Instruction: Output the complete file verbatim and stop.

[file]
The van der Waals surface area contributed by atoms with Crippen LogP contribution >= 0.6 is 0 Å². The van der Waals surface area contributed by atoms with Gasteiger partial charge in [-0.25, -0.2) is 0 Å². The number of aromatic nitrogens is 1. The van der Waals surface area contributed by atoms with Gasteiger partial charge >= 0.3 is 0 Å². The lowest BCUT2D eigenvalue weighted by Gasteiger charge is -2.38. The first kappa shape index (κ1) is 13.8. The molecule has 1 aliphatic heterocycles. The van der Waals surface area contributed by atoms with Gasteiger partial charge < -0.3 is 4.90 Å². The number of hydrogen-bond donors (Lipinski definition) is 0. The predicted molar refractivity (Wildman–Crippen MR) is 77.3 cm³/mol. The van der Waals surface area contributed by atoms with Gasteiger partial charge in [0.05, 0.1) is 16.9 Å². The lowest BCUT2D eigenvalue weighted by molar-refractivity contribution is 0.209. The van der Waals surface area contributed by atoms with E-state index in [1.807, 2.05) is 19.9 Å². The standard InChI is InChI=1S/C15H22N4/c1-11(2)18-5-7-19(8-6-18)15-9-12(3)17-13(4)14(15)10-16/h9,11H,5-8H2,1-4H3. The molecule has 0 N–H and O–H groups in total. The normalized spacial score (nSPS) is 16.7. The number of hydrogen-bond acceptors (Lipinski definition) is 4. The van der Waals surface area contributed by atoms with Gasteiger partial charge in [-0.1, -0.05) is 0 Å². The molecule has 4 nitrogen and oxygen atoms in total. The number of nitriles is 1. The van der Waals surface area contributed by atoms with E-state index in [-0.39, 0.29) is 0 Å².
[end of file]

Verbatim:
The van der Waals surface area contributed by atoms with Crippen LogP contribution >= 0.6 is 0 Å². The van der Waals surface area contributed by atoms with Gasteiger partial charge in [-0.25, -0.2) is 0 Å². The number of aromatic nitrogens is 1. The van der Waals surface area contributed by atoms with Gasteiger partial charge >= 0.3 is 0 Å². The lowest BCUT2D eigenvalue weighted by Gasteiger charge is -2.38. The first kappa shape index (κ1) is 13.8. The molecule has 1 aliphatic heterocycles. The van der Waals surface area contributed by atoms with Gasteiger partial charge < -0.3 is 4.90 Å². The number of hydrogen-bond donors (Lipinski definition) is 0. The predicted molar refractivity (Wildman–Crippen MR) is 77.3 cm³/mol. The van der Waals surface area contributed by atoms with Gasteiger partial charge in [0.05, 0.1) is 16.9 Å². The lowest BCUT2D eigenvalue weighted by molar-refractivity contribution is 0.209. The van der Waals surface area contributed by atoms with E-state index in [1.807, 2.05) is 19.9 Å². The standard InChI is InChI=1S/C15H22N4/c1-11(2)18-5-7-19(8-6-18)15-9-12(3)17-13(4)14(15)10-16/h9,11H,5-8H2,1-4H3. The molecule has 0 N–H and O–H groups in total. The normalized spacial score (nSPS) is 16.7. The number of hydrogen-bond acceptors (Lipinski definition) is 4. The van der Waals surface area contributed by atoms with Gasteiger partial charge in [-0.1, -0.05) is 0 Å². The molecule has 4 nitrogen and oxygen atoms in total. The number of nitriles is 1. The van der Waals surface area contributed by atoms with E-state index in [-0.39, 0.29) is 0 Å².